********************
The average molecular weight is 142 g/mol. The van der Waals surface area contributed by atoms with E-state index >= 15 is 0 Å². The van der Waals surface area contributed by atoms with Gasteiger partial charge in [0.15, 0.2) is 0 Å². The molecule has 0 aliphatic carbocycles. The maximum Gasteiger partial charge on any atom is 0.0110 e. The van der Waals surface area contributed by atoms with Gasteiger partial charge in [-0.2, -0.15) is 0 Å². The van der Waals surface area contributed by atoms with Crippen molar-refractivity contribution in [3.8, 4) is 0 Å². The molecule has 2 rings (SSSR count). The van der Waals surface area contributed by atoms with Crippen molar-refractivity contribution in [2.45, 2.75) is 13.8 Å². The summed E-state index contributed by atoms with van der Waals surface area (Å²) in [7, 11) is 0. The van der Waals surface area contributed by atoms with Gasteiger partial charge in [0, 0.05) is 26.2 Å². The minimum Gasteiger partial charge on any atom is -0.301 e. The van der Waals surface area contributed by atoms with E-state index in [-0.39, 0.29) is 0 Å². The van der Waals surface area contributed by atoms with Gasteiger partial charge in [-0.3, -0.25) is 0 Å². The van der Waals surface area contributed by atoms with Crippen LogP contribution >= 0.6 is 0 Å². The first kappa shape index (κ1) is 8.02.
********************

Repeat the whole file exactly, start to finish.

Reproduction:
The average molecular weight is 142 g/mol. The van der Waals surface area contributed by atoms with E-state index >= 15 is 0 Å². The van der Waals surface area contributed by atoms with Gasteiger partial charge in [0.15, 0.2) is 0 Å². The molecule has 0 aliphatic carbocycles. The maximum Gasteiger partial charge on any atom is 0.0110 e. The van der Waals surface area contributed by atoms with Gasteiger partial charge in [-0.2, -0.15) is 0 Å². The van der Waals surface area contributed by atoms with Crippen molar-refractivity contribution in [3.8, 4) is 0 Å². The molecule has 2 rings (SSSR count). The van der Waals surface area contributed by atoms with Crippen molar-refractivity contribution in [2.45, 2.75) is 13.8 Å². The summed E-state index contributed by atoms with van der Waals surface area (Å²) in [7, 11) is 0. The van der Waals surface area contributed by atoms with Gasteiger partial charge in [0, 0.05) is 26.2 Å². The minimum Gasteiger partial charge on any atom is -0.301 e. The van der Waals surface area contributed by atoms with E-state index in [-0.39, 0.29) is 0 Å². The van der Waals surface area contributed by atoms with Gasteiger partial charge in [-0.3, -0.25) is 0 Å². The van der Waals surface area contributed by atoms with Crippen LogP contribution >= 0.6 is 0 Å². The first kappa shape index (κ1) is 8.02.